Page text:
Widening the Disability Insurance Gender Gap
Females present higher risk of disability and will soon pay for it with higher premiums.
The odds of a female filing a claim is higher than a male and insurance companies are about to adjust their rates to reflect the higher risk.
Female Disability: 40% higher risk and 60% higher insurance costs
It seems almost paradoxical that women pay more for disability insurance coverage than men. After all, as many would argue, women are the smarter sex, as whole they take better care of themselves, and they tend to be more cautious than men. You would think, then, they would be less likely to incur a debilitating injury that would prevent them from working. And, as a group, women live longer than men, which is why they pay less than men for life insurance coverage. However, as the statistics clearly show,women are 40 percent more likely to become disabled due to a long lasting illness and are, therefore, more likely to file a disability claim. Accordingly, insurers charge women, on average about 60 percent more for disability coverage.
What makes women more expensive to insure?
Among some of the conditions that result in disability claims for women are:
Autoimmune Disorders: While both men and women can suffer from autoimmune disorders, women are much more likely to develop chronic conditions such as lupus, Graves disease, chronic fatigue, multiple sclerosis and inflammatory bowel disease. Many of these conditions can cause long periods of disability.
Depression: Men suffer from depression too; however, it is much more likely to occur in women because some of the leading causes are related to biological issues with women, such as premenstrual and pregnancy complications, and postpartum disorders. Although many insurers won’t cover depression or limit its coverage, it can often be linked to a biological issue which may be covered.
Maternity: One in four women will experience some sort of complication that could prevent them working during pregnancy or lengthen the time of post-pregnancy recovery.
The science is still out on why women tend to suffer more chronic diseases or depression; however, the only thing that matters to insurers is the statistics which is indisputable. So, unfortunately, no matter how well you take care of yourself to prevent the onset of any medical condition, your premium rate is still going to be higher than a man’s.
Why Female Physicians Need to Act on Disability Coverage Sooner than Later
With that said, it is still important to strive for good health so that you can qualify for the lowest premium rate available to women. And, equally important, so you can avoid any medical exclusion riders that would preclude you from collecting on a claim that is related to that condition, such as a back injury or the onset of a chronic condition.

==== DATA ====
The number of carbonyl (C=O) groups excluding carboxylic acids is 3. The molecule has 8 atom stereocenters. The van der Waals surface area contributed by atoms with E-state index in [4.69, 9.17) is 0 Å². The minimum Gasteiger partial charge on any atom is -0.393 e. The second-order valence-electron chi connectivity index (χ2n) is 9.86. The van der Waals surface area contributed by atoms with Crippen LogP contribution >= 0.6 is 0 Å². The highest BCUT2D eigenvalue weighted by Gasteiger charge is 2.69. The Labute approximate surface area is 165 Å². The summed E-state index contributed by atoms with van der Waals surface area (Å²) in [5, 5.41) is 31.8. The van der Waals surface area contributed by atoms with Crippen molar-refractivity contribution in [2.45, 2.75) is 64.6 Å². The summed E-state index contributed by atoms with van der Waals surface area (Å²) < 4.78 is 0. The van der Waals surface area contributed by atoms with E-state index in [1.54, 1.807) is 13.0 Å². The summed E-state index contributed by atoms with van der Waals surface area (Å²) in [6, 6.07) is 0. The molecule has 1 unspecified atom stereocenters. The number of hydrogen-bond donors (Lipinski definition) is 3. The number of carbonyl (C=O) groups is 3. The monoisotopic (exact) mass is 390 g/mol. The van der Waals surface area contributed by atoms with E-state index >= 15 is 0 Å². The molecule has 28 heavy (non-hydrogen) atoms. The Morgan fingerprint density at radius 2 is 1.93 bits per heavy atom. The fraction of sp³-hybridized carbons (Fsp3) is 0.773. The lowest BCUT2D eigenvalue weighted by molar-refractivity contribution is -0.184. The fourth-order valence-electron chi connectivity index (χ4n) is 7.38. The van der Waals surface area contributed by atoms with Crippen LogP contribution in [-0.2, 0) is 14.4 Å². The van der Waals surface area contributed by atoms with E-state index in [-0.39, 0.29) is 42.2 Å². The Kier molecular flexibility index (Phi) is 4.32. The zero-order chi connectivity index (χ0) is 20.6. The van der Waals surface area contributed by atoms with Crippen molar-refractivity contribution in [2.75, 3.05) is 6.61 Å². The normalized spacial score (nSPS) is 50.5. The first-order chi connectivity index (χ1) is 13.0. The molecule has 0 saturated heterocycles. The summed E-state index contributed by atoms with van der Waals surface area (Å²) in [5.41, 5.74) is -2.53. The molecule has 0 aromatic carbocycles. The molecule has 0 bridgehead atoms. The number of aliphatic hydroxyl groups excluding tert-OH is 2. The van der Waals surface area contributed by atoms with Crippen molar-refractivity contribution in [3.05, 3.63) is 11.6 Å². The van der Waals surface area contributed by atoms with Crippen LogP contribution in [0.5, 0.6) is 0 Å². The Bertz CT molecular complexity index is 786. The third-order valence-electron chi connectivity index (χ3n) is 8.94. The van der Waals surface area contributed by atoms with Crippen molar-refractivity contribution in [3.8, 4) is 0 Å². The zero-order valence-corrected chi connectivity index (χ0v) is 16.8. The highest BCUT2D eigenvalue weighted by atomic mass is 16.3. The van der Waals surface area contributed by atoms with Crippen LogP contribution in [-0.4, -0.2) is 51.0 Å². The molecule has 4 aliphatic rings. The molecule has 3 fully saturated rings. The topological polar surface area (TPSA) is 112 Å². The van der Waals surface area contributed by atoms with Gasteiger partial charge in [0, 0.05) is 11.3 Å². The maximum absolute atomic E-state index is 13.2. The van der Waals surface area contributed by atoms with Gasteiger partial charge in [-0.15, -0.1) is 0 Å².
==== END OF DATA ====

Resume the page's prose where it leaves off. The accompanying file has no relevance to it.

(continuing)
It’s highly recommended that female physicians purchase individual disability coverage as early in their career as possible while they’re young and healthy in order to lock in the lowest rates possible and head off any potential medical exclusions.
It’s also suggested that women obtain their disability coverage well in advance of planned pregnancies. It’s not uncommon for medical conditions to be uncovered during pre-pregnancy tests that could preclude the pregnancy from being covered. In one case, a female physician in her early thirties who had yet to purchase individual coverage, underwent fertility treatments only to discover she had developed uterine fibroids. Otherwise healthy, the insurer applied a medical exclusion for her eventual pregnancy when she went to apply for coverage.
Disability Insurance Options for Female Physicians
Female physicians understand the importance of protecting their most valuable asset – their ability to earn a high income – and while there’s always needs to be some consideration for the cost of coverage, there is still the statistical chance that they will need to file a disability claim. That is all the more reason while female physicians need to especially careful in selecting the right type of coverage. It is essential that they choose only specialty-specific disability coverage offered through the top specialty carriers.
As to the cost of coverage, a few carriers still offer “unisex” rates which could lower the cost of coverage by as much as 45 percent. However, unisex rate policies are typically offered as multi-life plans requiring a minimum of three insureds to join together. Residents and fellows have a unique opportunity to save as much as 80% on insurance costs by beating the rate hike and using thier training discount. It would still be important to compare the benefits and features of these plans with other, non-unisex plans to ensure you are receiving the best coverage available.
For a more detailed analysis of the unisex rates changes, download The Coming Disability Insurance Dilemma for Female Physicians.